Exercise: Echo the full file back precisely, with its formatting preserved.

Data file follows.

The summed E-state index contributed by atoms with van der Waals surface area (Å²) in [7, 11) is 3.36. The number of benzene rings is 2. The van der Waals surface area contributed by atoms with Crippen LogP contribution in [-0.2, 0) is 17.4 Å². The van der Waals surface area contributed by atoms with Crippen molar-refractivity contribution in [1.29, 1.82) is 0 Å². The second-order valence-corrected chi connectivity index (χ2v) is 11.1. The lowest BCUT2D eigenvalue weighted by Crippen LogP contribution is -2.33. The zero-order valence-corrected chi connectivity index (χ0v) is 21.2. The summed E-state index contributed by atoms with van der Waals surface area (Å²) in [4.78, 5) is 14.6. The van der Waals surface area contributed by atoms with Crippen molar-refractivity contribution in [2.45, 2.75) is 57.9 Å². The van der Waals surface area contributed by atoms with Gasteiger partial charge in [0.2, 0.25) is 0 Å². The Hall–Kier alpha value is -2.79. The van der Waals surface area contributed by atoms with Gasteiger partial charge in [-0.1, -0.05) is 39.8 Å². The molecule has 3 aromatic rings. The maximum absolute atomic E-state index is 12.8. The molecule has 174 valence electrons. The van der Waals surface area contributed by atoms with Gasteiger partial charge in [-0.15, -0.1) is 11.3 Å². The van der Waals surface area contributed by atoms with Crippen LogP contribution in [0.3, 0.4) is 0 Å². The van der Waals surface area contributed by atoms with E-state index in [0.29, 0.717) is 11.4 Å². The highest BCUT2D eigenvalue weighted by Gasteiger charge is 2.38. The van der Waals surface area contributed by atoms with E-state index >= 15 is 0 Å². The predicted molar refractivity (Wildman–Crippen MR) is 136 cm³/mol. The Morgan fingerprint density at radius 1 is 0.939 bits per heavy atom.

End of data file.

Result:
The summed E-state index contributed by atoms with van der Waals surface area (Å²) in [7, 11) is 3.36. The number of benzene rings is 2. The van der Waals surface area contributed by atoms with Crippen LogP contribution in [-0.2, 0) is 17.4 Å². The van der Waals surface area contributed by atoms with Crippen molar-refractivity contribution in [1.29, 1.82) is 0 Å². The second-order valence-corrected chi connectivity index (χ2v) is 11.1. The lowest BCUT2D eigenvalue weighted by Crippen LogP contribution is -2.33. The zero-order valence-corrected chi connectivity index (χ0v) is 21.2. The summed E-state index contributed by atoms with van der Waals surface area (Å²) in [4.78, 5) is 14.6. The van der Waals surface area contributed by atoms with Crippen molar-refractivity contribution in [2.45, 2.75) is 57.9 Å². The van der Waals surface area contributed by atoms with Gasteiger partial charge in [0.2, 0.25) is 0 Å². The Hall–Kier alpha value is -2.79. The van der Waals surface area contributed by atoms with Gasteiger partial charge in [-0.1, -0.05) is 39.8 Å². The molecule has 3 aromatic rings. The maximum absolute atomic E-state index is 12.8. The molecule has 174 valence electrons. The van der Waals surface area contributed by atoms with Gasteiger partial charge in [-0.15, -0.1) is 11.3 Å². The van der Waals surface area contributed by atoms with Crippen LogP contribution in [0.3, 0.4) is 0 Å². The van der Waals surface area contributed by atoms with E-state index in [0.29, 0.717) is 11.4 Å². The highest BCUT2D eigenvalue weighted by Gasteiger charge is 2.38. The van der Waals surface area contributed by atoms with E-state index >= 15 is 0 Å². The predicted molar refractivity (Wildman–Crippen MR) is 136 cm³/mol. The Morgan fingerprint density at radius 1 is 0.939 bits per heavy atom.